Obama’s strategic blind spot

Andrew J. Bacevich is a professor of history and international relations at Boston University.

‘Are there not other alternatives than sending our armies to chew barbed wire in Flanders?” During the bitter winter of 1914-15, the first lord of the Admiralty posed this urgent question to Britain’s prime minister.

The eighth anniversary of 9/11, now fast approaching, invites attention to a similar question: Are there not other alternatives than sending our armies to choke on the dust of Iraq and Afghanistan?

Back in December 1914, the Admiralty’s impatient first lord was Winston Churchill, appalled by the slaughter on the Western Front. Intent on breaking the stalemate, Churchill became a font of ideas. Mired in Flanders? Then launch an amphibious assault against the Dardanelles, he urged. Were German machine guns cutting down British Tommies venturing into no man’s land? Then support the infantry with tanks.

Yet Churchill’s innovations failed to deliver a quick resolution. Instead, they prolonged the war and drove up its cost. When the guns finally fell silent in November 1918, “victory” left Britain economically and spiritually depleted. Revolution wracked much of Europe. And the seeds of totalitarianism had been planted, producing in their maturity an even more horrendous war. Some victory.


Churchill and his Cabinet colleagues had spent four years dodging fundamental questions. Fixated with tactical and operational concerns, they ignored matters of strategy and politics. Britain’s true interest lay in ending the war, not in blindly seeing it through to the bitter end. This, few British leaders possessed the imagination to see.

A comparable failure of imagination besets present-day Washington. The Long War launched by George W. Bush in the wake of 9/11 has not gone well. Everyone understands that. Yet in the face of disappointment, what passes for advanced thinking recalls the Churchill who devised Gallipoli and godfathered the tank: In Washington and in the field, a preoccupation with tactics and operations have induced strategic blindness.

As President Obama shifts the main U.S. military effort from Iraq to Afghanistan, and as his commanders embrace counterinsurgency as the new American way of war, the big questions go not only unanswered but unasked. Does perpetuating the Long War make political or strategic sense? As we prepare to enter that war’s ninth year, are there no alternatives?

Pragmatists shy away from first-order questions -- recall President George H. W. Bush’s aversion to what he called “the vision thing.” Obama is a pragmatist. Unlike his immediate predecessor, he inhabits a world where facts matter.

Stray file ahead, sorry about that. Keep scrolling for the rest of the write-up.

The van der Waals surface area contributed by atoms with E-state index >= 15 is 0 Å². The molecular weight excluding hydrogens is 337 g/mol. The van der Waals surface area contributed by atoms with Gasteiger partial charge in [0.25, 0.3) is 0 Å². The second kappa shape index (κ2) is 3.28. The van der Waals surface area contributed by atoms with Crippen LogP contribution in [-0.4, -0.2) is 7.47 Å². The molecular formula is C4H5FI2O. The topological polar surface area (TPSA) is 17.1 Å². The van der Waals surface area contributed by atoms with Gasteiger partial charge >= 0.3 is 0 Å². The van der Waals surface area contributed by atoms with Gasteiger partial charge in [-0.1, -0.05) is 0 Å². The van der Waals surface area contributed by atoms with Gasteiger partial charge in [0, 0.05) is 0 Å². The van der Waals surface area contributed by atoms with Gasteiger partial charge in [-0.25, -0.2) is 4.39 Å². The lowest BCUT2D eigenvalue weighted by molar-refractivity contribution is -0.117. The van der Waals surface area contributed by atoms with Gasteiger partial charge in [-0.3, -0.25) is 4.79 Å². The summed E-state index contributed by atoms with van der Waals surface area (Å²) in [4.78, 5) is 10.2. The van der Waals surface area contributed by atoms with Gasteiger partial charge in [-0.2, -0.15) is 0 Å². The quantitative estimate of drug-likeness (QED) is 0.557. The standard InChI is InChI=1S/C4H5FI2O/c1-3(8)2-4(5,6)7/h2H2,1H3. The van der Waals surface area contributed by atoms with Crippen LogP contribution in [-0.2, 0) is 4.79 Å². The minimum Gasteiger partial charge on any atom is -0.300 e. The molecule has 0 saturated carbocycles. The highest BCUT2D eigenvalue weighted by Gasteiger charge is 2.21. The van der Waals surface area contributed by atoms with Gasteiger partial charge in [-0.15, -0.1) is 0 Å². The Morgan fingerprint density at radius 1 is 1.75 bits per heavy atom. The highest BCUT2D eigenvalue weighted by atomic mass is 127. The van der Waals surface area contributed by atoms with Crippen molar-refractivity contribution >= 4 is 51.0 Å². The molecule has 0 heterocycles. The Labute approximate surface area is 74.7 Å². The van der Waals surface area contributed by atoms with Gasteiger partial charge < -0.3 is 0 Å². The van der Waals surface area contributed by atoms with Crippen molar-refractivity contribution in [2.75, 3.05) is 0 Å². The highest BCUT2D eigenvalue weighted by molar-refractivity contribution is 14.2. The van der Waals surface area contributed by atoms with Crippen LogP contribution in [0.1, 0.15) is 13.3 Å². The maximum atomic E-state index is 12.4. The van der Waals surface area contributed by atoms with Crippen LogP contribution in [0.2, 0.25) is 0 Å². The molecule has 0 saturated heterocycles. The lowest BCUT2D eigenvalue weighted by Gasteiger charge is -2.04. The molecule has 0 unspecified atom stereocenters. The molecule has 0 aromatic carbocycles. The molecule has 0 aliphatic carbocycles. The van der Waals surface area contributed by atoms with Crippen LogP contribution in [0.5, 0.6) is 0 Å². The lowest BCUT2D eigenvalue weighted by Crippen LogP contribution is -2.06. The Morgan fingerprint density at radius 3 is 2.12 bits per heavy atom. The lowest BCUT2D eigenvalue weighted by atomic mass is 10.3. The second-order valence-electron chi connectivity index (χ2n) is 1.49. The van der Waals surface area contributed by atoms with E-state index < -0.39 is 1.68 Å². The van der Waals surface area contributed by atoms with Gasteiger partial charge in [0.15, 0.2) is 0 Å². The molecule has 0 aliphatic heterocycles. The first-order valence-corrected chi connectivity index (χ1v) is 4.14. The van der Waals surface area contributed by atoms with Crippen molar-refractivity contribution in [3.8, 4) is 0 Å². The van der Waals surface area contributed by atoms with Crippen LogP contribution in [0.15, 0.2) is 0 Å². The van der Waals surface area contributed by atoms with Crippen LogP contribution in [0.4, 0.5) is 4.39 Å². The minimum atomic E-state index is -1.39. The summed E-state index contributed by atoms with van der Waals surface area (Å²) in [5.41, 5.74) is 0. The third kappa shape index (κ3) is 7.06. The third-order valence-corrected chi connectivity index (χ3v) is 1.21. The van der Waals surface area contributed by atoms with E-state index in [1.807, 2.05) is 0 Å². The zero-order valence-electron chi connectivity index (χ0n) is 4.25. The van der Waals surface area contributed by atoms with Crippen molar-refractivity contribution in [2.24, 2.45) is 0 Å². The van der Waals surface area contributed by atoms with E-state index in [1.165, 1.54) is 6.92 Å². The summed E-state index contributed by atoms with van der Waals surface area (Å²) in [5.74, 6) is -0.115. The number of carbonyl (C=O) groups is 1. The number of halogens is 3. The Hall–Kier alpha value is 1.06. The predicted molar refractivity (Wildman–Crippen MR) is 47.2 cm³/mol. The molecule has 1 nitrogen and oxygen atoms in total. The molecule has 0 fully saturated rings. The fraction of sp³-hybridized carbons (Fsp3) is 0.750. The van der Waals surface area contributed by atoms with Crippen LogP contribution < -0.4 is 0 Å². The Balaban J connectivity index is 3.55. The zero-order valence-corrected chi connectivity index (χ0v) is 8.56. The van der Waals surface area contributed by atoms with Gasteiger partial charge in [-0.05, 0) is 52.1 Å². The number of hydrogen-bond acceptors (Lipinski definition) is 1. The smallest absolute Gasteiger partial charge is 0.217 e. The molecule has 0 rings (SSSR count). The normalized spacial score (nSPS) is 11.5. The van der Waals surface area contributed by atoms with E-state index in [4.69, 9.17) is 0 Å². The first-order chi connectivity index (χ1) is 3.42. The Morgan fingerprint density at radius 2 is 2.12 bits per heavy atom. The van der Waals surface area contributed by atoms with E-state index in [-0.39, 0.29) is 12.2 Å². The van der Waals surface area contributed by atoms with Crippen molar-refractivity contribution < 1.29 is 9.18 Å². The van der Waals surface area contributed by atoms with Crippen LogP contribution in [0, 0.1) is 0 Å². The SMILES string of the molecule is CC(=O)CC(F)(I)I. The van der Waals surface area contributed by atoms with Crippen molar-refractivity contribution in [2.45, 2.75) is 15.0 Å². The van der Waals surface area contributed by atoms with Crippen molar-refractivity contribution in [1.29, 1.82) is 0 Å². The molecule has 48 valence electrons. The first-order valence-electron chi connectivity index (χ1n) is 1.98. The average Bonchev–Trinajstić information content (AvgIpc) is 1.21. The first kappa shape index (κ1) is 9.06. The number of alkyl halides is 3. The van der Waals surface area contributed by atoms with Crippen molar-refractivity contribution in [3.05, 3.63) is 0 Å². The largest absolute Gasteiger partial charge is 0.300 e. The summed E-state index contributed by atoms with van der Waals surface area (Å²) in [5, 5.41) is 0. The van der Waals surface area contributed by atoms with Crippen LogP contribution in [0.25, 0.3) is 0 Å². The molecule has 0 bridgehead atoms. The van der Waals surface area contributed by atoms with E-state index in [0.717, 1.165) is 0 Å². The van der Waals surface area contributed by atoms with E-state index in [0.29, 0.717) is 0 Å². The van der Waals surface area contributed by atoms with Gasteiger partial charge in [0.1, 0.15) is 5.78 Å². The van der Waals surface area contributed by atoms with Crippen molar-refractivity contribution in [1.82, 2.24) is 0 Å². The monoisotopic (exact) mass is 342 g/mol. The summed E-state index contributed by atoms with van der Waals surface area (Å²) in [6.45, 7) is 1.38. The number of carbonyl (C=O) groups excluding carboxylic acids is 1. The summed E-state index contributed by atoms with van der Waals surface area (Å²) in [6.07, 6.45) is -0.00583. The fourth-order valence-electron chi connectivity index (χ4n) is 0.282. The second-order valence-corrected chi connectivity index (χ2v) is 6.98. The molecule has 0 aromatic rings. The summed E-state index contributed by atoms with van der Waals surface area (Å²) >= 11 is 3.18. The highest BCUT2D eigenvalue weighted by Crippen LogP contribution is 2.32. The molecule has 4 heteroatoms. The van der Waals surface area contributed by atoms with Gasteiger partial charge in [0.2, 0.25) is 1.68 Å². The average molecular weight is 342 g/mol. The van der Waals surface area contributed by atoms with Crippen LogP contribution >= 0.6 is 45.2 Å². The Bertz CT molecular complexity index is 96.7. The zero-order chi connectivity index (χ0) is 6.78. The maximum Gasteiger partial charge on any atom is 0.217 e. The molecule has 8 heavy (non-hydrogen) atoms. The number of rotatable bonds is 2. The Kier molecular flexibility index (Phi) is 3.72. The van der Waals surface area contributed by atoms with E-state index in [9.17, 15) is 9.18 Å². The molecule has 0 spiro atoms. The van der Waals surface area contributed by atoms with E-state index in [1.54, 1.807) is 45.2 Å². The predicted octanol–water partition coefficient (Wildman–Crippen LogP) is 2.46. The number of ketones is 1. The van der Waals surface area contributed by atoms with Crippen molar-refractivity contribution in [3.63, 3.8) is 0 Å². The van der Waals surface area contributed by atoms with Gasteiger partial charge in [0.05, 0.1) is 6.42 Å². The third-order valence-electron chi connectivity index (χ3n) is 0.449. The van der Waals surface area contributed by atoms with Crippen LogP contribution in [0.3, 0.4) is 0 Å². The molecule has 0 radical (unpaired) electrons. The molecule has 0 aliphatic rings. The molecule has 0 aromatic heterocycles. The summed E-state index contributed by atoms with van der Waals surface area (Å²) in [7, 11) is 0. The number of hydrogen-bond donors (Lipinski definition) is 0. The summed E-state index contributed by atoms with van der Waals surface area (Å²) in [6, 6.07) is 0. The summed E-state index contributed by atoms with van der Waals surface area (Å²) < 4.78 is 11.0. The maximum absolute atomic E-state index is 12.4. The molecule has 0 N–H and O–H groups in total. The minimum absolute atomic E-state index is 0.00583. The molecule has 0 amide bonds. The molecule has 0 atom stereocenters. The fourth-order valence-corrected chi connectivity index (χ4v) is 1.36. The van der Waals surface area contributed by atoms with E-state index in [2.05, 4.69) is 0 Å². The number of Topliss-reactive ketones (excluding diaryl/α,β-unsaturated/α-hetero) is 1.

Yet pragmatism devoid of principle will perpetuate the strategic void that Obama inherited. The urgent need is for the administration to articulate a concrete set of organizing precepts -- not simply cliches -- to frame basic U.S. policy going forward.

What should those principles be?

First, the Long War may be long, but it should not get any bigger. The regime-change approach -- invade and occupy to transform -- hasn’t worked; simply trying harder in some other venue (Somalia? Sudan?) won’t produce different results. In short, no more Iraqs.

Second, forget the Bush Doctrine of preventive war: no more wars of choice; henceforth only wars of necessity. The United States will use force only as a last resort and even then only when genuinely vital interests are at stake.


Third, no more crusades unless the American people buy in; expecting a relative handful of soldiers to carry the load while the rest of the country binges on consumption is unconscionable. At a minimum, the generation that opts for war should pay for it through higher taxes rather than foisting a burden of debt onto their grandchildren.

Fourth, the key to keeping America safe is to defend it, not to project American muscle to obscure places around the world. It may or may not be true that a “mighty fortress is our God”; had the United States been a mighty fortress on 9/11, however, the 19 hijackers would have gotten nowhere.

Fifth, by all means let the United States promote the spread of freedom and democracy. Yet we’re more likely to enjoy success by modeling freedom rather than trying to impose it. To provide a suitable model, we’ve considerable work to do here at home. Meanwhile, let’s not deny others the prerogative of defining for themselves exactly what it means to be free.

Now, some may view these principles as inadequate. Fair enough: Come up with something better. The point is that unless we get the fundamentals right -- and we haven’t since the Cold War ended -- the United States may yet share the fate suffered by Churchill’s Britain, reduced from engine to caboose in the course of his own political career. Those are the consequences of strategic drift.


Obama has appointed czars for a host of issues, his administration today employing more czars than have occupied the Kremlin throughout its history. Yet there is no czar for strategy. This most crucial portfolio remains unassigned.

That’s unacceptable. Obama needs to appoint someone to fill the position -- or he could claim it for himself.